Key to the success of the economic and scientific project, Paris-Saclay constitutes a major development operation being led the Development Authority and local authorities. (“Communauté Paris-Saclay” inter-municipal association, Saint-Quentin-en-Yvelines inter-municipal association, Versailles-Grand Parc inter-municipal association).
It exploits recognized assets in the local region – proximity between towns and natural and agricultural spaces, an attractive residential offer, excellent amenities and quality of life and a vibrant historical heritage with the sites of Versailles and Port-Royal – to create an urban model for everyone: residents, researchers, employees, students and visitors.
Eleven focus areas for development:
- the southern fringe of the plateau between Saclay and Palaiseau where the two joint development zones are in the operational phase, with studies underway for the Corbeville zone.
- the Satory quarter in Versailles where the decision to create a joint development zone was taken by the Development Authority on June 27, 2014;
- in Saint-Quentin-en-Yvelines: the railway corridor where the creation of a joint development zone was decided on October 17, 2014, covering the sector Boubas-Louise Michel, la Croix de Saint-Pierre, la Verrière, la Minière;
- Massy-La Bonde;
- INRA and HEC in Jouy-en-Josas
A multi-tier development approach
The development of Paris-Saclay is playing out on a number of levels. Firstly, its integration with the broader metropolitan system with links to Paris and to the development poles within the Paris region, for which the Grand Paris metro and Line 18 are decisive factors. Secondly, a more local spatial integration. The development is connected to existing towns, to their population, their facilities and amenities, and to their history. Key to this spatial integration is organizing how people move around, the housing, the academic and economic activities, the shops and the public facilities. Thirdly, organizing the spatial relationships within the development. Within each project, there is a structuring of exchanges, shared resources, neighborhood links. The idea is not juxtapose but to mix different functions. Public spaces, the development of public transport, bicycle paths and soft links all have a role to play in achieving this.
On the broader plateau scale, the spatial strategy is underpinned by the geographical structure and the features of the landscape – valleys and wooded hillsides, natural boundaries, thresholds, water networks, road infrastructure, public transport and “soft” forms of mobility – that are highlighted and amplified. Within this consolidated landscape structure, an urbanized and interconnected network of “on-campus-parks” will take shape in the main areas of development. These will serve to preserve the agricultural spaces and to host, in varying proportions, accommodation, businesses, shops and amenities.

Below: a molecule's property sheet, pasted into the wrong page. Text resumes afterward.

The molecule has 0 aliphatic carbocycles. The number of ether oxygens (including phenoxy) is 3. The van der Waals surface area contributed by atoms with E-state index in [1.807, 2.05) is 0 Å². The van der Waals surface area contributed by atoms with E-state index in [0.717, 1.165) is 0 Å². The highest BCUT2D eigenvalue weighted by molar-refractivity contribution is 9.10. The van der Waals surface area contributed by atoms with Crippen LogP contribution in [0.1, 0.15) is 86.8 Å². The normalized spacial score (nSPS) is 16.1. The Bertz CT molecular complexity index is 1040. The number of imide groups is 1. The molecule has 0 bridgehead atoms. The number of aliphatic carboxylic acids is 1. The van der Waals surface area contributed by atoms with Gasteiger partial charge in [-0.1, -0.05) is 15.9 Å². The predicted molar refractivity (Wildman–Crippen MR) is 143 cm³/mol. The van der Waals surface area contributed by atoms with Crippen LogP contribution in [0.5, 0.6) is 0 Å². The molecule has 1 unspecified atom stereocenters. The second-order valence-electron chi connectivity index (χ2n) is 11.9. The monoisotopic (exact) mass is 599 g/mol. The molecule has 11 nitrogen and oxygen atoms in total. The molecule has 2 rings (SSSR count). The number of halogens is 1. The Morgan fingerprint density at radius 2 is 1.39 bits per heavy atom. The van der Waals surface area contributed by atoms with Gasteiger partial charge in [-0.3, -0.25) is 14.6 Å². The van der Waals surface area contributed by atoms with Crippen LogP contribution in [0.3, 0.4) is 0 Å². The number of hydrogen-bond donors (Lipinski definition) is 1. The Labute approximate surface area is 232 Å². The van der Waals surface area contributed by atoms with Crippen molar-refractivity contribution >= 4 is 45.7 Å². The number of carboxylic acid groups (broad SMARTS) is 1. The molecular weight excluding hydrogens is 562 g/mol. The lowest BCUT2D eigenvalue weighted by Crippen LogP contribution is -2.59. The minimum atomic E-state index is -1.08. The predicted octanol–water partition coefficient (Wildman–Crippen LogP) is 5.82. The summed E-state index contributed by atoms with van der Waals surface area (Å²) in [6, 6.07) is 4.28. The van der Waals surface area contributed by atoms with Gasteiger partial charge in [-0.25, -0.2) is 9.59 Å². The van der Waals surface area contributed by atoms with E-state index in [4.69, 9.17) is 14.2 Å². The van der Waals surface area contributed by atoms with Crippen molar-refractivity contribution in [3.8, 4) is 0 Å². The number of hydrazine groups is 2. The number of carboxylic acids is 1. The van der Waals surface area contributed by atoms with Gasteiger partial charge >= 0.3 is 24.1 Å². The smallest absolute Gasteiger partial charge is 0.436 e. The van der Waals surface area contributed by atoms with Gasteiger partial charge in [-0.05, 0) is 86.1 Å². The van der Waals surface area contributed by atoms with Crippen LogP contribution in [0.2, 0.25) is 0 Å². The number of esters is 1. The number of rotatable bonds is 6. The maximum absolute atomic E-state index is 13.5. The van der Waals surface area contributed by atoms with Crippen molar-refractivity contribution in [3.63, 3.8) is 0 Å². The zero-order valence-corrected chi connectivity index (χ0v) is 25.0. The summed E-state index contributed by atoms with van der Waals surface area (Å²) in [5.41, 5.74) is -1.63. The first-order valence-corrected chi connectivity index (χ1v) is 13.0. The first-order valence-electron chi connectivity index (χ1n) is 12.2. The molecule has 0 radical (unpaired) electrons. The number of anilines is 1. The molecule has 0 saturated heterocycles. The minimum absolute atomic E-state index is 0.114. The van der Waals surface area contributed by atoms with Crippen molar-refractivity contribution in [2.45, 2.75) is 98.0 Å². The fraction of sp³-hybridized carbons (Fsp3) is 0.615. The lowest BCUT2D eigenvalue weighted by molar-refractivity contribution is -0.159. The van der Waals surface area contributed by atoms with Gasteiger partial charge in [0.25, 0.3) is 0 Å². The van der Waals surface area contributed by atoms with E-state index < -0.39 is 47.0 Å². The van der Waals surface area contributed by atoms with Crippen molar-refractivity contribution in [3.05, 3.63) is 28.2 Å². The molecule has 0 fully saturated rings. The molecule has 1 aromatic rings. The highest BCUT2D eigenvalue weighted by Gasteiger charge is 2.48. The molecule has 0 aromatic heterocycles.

Three framework documents define the development goals for the Paris-Saclay territory. Adopted unanimously by the Development Authority’s governing board in January 2012, the territorial development plan is the strategic document setting out the fundamentals for a balanced development of the territory. It outlines the orientations of the Paris-Saclay project in terms of housing, mobility, economy and quality of life. It serves as a reference for all projects undertaken by the Development Authority with its partners. The plan is detailed in two territorial development agreements: the territorial development agreement for southern Paris-Saclay and the territorial development agreement for Versailles Grand Parc/Saint-Quentin-en-Yvelines/Vélizy-Villacoublay concluded between the French state and the local authorities. These establish “the objectives and priorities in terms of urban planning, housing, transport, movement, prevention of urban sprawl, commercial facilities, economic, sporting and cultural development, and the protection of natural, agricultural and forest spaces, landscapes and natural resources”.
A development strategy elaborated with landscape designers, town planners and architects
The Paris-Saclay Development Authority is collaborating under a framework agreement with the consortium led by landscape architect Michel Desvigne (winner of the “Grand Prix de l’Urbanisme” urban planning award in 2011), together with architects and urban planners Xaveer de Geyter and Floris Alkemade, and agencies AREP, SOGREAH, SETEC.
Opting for an internationally renowned landscape architect to head the project management consortium reflects the desire to make the landscape the cornerstone of the transformation of this extensive territory. The consortium defines the development strategy for the geographical scope of the Operation of National Interest as a whole. It is also chief planner for the École Polytechnique joint development zone.
A team led by the Saison-Menu agency together with the landscape architect Taktyk is working hand-in-hand with this first consortium to conduct urban studies for the Moulon district joint development zone.
This work is aligned with that of the OMA agency, itself charged with the design of the Joliot-Curie district.
The urban project management of the Versailles – Satory West district was awarded in November 2015 to the consortium made up of Pranlas-Descours / Agence Dalnoky Paysagistes / Egis Ingénierie, while engineering and management support to the contracting authority for sustainable development was awarded to the consortium of Franck Boutté / Biodiversita / Urban Water / Gamba / Aria / Roland Ribi. The two teams will work together on the design of the urban project in order to prepare the joint development zone submissions, and will then coordinate the implementation of the urban project.
An urban project management team will soon be selected for the Boubas-Louise Michel joint development zone in Trappes.